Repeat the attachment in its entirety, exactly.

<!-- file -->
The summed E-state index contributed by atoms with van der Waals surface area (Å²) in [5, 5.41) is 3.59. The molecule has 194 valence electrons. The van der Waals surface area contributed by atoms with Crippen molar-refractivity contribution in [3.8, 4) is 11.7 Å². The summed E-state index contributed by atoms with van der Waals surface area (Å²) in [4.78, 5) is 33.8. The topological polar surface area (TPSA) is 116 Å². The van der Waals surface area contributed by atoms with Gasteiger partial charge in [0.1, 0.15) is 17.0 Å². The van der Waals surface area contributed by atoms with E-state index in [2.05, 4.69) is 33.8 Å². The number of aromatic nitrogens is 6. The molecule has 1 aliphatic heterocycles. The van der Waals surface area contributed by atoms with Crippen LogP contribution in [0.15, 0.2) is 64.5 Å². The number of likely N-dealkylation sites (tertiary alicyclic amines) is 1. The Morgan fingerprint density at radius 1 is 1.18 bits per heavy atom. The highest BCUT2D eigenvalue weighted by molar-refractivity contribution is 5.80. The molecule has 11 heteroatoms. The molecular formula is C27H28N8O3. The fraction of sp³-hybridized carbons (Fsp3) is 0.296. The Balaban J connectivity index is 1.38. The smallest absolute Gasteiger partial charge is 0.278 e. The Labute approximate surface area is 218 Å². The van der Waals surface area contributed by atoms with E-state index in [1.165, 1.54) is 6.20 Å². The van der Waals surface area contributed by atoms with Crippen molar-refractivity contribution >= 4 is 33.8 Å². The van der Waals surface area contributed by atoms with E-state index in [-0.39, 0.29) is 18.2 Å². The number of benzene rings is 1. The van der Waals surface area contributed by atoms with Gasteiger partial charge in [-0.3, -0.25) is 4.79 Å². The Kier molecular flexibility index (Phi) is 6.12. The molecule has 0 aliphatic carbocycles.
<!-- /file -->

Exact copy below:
The summed E-state index contributed by atoms with van der Waals surface area (Å²) in [5, 5.41) is 3.59. The molecule has 194 valence electrons. The van der Waals surface area contributed by atoms with Crippen molar-refractivity contribution in [3.8, 4) is 11.7 Å². The summed E-state index contributed by atoms with van der Waals surface area (Å²) in [4.78, 5) is 33.8. The topological polar surface area (TPSA) is 116 Å². The van der Waals surface area contributed by atoms with Gasteiger partial charge in [0.1, 0.15) is 17.0 Å². The van der Waals surface area contributed by atoms with E-state index in [2.05, 4.69) is 33.8 Å². The number of aromatic nitrogens is 6. The molecule has 1 aliphatic heterocycles. The van der Waals surface area contributed by atoms with Crippen LogP contribution in [0.15, 0.2) is 64.5 Å². The number of likely N-dealkylation sites (tertiary alicyclic amines) is 1. The Morgan fingerprint density at radius 1 is 1.18 bits per heavy atom. The highest BCUT2D eigenvalue weighted by molar-refractivity contribution is 5.80. The molecule has 11 heteroatoms. The molecular formula is C27H28N8O3. The fraction of sp³-hybridized carbons (Fsp3) is 0.296. The Balaban J connectivity index is 1.38. The smallest absolute Gasteiger partial charge is 0.278 e. The Labute approximate surface area is 218 Å². The van der Waals surface area contributed by atoms with E-state index in [1.165, 1.54) is 6.20 Å². The van der Waals surface area contributed by atoms with Crippen molar-refractivity contribution >= 4 is 33.8 Å². The van der Waals surface area contributed by atoms with E-state index in [-0.39, 0.29) is 18.2 Å². The number of benzene rings is 1. The van der Waals surface area contributed by atoms with Gasteiger partial charge in [-0.3, -0.25) is 4.79 Å². The Kier molecular flexibility index (Phi) is 6.12. The molecule has 0 aliphatic carbocycles.